Alopecia areata is "a common condition of undetermined etiology characterized by circumscribed, nonscarring, usually asymmetric areas of baldness on the scalp, eyebrows, and bearded portion of the face." In the majority of cases, hair falls out in small patches.
For most people, the hair loss is nothing more than a few patches, though in some cases it can be more extreme. Sometimes, it can lead to the complete loss of hair on the scalp (alopecia totalis) or the entire body (alopecia universalis).
In this problem, the period of hair loss can vary from person to person. Some people get their hair back in months, while for some, it may last years longer.
What causes Alopecia Areata
Alopecia areata is considered an autoimmune disease, in which the immune system, which is designed to protect the body from foreign invaders such as viruses and bacteria, mistakenly attacks the hair. This can lead to hair loss on the scalp and elsewhere.
Other risks from Alopecia Areata
Alopecia Areata does not only cause hair problems, but it also puts people at the risk of other problems:
- Other autoimmune diseases.
- Asthma and allergies, atopic dermatitis, eczema, nasal allergies.
What are the chances that my child will inherit it from me if I am suffering from it?
This condition can affect anyone from any age group. It often starts in childhood. However, having a blood relative with alopecia Areata can increase the risk of getting affected by this disease. Alopecia areata is not like some genetic disease in which a child has a 50–50 chance of developing the disease if one parent has it. Scientists believe that there may be a number of genes that predispose certain people to the disease. It is highly unlikely that a child would inherit all of the genes needed to predispose him or her to the.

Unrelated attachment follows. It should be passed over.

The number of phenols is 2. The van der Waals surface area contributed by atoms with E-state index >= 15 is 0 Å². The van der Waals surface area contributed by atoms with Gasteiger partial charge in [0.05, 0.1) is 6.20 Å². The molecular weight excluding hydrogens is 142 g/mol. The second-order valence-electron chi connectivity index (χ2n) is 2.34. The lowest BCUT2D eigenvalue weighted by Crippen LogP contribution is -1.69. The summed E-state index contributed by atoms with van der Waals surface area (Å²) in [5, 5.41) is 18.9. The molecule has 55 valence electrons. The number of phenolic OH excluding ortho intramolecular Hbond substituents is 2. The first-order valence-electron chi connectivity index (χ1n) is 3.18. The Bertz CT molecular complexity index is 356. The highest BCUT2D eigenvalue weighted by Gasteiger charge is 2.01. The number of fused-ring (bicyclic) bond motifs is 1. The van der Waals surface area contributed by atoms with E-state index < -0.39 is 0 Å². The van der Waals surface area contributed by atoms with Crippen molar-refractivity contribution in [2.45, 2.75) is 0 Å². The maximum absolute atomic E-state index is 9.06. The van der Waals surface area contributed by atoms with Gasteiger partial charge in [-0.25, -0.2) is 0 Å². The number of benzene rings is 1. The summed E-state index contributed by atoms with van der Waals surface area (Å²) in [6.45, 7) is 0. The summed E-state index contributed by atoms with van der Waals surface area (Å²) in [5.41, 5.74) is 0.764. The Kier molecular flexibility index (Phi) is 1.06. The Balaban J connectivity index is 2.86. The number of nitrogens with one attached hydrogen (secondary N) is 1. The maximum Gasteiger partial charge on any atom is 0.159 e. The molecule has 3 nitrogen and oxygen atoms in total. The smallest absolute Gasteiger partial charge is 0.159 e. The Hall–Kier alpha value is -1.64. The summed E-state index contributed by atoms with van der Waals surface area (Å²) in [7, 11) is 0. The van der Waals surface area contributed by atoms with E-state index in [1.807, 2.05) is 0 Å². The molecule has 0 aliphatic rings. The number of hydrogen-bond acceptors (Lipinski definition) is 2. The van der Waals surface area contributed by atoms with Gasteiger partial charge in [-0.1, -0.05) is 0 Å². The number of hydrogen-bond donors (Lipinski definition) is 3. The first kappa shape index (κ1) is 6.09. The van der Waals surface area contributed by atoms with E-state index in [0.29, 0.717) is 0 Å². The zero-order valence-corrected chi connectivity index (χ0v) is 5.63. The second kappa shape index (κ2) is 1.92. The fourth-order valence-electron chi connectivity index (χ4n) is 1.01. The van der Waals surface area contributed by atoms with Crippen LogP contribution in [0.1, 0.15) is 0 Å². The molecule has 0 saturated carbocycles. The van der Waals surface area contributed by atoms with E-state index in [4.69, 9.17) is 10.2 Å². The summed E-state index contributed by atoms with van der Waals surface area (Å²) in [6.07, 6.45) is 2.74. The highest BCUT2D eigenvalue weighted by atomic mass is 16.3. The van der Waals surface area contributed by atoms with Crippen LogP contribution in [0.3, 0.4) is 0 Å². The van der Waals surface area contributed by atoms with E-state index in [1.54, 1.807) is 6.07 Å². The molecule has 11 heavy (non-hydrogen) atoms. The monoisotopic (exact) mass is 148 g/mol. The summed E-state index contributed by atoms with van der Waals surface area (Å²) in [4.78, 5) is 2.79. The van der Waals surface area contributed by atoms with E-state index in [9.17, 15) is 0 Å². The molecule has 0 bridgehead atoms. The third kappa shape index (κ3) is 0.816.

Signs of alopecia areata
There are many signs that tell you the arrival of alopecia areata. Some of the major are:
- Patchy hair loss: The problem of alopecia areata often begins with one or more coin-sized patches on your head.
- Watch your nails: The patients of alopecia areata can also see some changes in their nail. Most of the time, in the form of a white patch or dot. The main goals of treatment are to block the immune system attack and/or stimulate the regrowth of hair.
Treatment of alopecia Areata
Cases that do not respond to oral and topical medications, like Corticosteroids, Minoxidil, and Immunosuppressive Medicines used to suppress the immune system and initiate hair growth, may require monthly injections of corticosteroids under expert supervision.